The FIAU has fined shuttered money-launderette Pilatus Bank €4.9 million. The penalty is the very definition of the expression ‘too little, too late’ – the bank was finally shut down by the European Central Bank – after Malta failed to act – in 2018 after its CEO was arrested in the US, despite myriad reports of wrongdoing from assassinated journalist Daphne Caruana Galizia starting from at least 2016.
Reading about the FIAU report on its investigation into the bank, in which it says it identified wrongdoing in a whopping 97% of the bank’s operations, with suspicious transactions being allowed through without scrutiny in 86% of cases, was a stark reminder of what Caruana Galizia was up against as she sought to open people’s eyes about the reality behind the false smiles and fake bonhomie of the PL government.
It’s also a stark reminder that we’re still there, still stuck in that world of inside-out, upside-down reality fostered by the lies, gaslighting and obfuscation of the coven of crooks squatting in Castille. The same people who partied at the Pilatus Bank CEO’s wedding, who celebrated the inauguration of what has been proven to be nothing but a sordid, ill-intentioned criminal scheme, still at large, still spared having to face justice.
Despite the conclusions of the public inquiry into Caruana Galizia’s murder, which laid the blame for the brutal killing squarely at the feet of the men and women who, for their own nefarious ends, turned Malta into a criminal enterprise, squandering the nation’s resources on massive capital projects designed purely as a source of siphoned-off funds for themselves.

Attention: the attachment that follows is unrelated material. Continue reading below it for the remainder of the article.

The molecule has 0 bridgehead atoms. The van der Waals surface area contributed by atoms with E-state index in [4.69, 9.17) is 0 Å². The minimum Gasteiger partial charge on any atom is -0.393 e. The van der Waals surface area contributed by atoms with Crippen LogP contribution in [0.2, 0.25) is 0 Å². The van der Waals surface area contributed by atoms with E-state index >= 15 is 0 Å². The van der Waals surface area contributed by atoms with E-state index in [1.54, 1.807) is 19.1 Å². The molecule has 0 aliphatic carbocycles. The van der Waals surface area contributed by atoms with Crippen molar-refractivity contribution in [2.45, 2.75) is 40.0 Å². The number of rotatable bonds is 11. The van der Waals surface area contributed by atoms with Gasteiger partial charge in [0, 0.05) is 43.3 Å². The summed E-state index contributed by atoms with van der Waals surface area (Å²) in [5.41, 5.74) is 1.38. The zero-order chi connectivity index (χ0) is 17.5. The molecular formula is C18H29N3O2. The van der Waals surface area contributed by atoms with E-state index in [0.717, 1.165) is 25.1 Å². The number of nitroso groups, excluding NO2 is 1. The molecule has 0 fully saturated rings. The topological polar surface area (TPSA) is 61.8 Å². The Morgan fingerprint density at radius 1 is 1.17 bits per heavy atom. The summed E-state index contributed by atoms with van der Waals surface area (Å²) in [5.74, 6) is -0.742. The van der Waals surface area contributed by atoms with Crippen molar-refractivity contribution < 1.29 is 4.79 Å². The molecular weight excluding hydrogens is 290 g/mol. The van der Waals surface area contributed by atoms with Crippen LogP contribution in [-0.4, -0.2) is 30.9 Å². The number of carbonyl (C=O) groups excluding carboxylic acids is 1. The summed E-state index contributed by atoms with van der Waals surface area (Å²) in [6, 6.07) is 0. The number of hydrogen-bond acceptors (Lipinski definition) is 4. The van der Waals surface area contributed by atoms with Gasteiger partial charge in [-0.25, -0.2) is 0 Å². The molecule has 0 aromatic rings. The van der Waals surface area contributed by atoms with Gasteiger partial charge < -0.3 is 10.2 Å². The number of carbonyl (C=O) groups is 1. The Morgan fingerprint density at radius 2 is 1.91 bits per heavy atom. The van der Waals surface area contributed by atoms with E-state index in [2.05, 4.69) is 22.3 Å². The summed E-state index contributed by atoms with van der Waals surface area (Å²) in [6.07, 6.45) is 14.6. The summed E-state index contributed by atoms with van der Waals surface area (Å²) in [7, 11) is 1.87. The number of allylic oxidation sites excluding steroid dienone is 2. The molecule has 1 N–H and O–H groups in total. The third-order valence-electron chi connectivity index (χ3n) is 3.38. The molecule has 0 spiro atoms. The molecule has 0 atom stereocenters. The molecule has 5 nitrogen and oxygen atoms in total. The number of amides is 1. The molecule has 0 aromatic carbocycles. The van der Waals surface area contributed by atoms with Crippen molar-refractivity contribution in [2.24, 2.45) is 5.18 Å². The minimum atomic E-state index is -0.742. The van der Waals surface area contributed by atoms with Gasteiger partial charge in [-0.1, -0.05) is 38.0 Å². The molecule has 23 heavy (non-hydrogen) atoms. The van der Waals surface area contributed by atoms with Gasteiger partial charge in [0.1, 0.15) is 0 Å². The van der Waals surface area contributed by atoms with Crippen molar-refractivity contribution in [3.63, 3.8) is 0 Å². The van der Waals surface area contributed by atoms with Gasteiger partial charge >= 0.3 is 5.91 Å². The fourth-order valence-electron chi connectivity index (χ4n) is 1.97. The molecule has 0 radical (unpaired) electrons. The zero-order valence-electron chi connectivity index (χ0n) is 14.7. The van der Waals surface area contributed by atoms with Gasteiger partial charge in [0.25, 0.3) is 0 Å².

That culture of impunity they created in order to do that, and that led to Caruana Galizia’s assassination, hasn’t even been dented. Corrupt and scandalous contracts, jobs-for-chums and secret deals with hidden hands have simply gone on being doled out to political cronies, trolls attack journalists calling out politicians or exposing wrongdoing and engage in smear campaigns, some insidious and underhand, others open and obvious, though no less distressing.
The economy is about to fall off a cliff, and yet ministers dole out illegal gifts, jobs and direct order contracts to selected supporters and donors to the tune of many millions of euros in each ministry. The institutions are as hamstrung as they’ve ever been, the police as incompetent and unwilling to do their duty as they’ve been for the past eight years.
And now, like some dismissive crumb tossed to a wayside cur, the FIAU has, far too late to make any difference to anything, decided to issue a paltry fine to a company that no longer exists.
Pilatus Bank was granted a licence in 2014 by the MFSA under then-chairman Joe Bannister and former finance minister Edward Scicluna. The permit was issued in breach of all proper regulatory standards: Pilatus chairman and owner Ali Sadr Hasheminejad was already known to be under investigation in the US for serious financial crimes and he had no experience in banking. Calls from Opposition MEP David Casa, among others, were ignored, and the laundromat was allowed to continuing functioning until the ECB stepped in.
The FIAU is years too late with its fine – which, given the extent of criminality and magnitude of the sums exposed by the agency’s report – is minute. In terms of penalising the bank, it falls far short. But even more importantly, in terms of warning other institutions of what they face if they’re ever tempted to go down the same route, it’s miserable.
Indeed, it’s more of an encouragement than a warning. Five million euros to institutions holding and managing billions for shady customers is nothing: almost like an extra licence fee. Five million euros for four years of criminality equates to a dirty business pass of €1.25 million a year.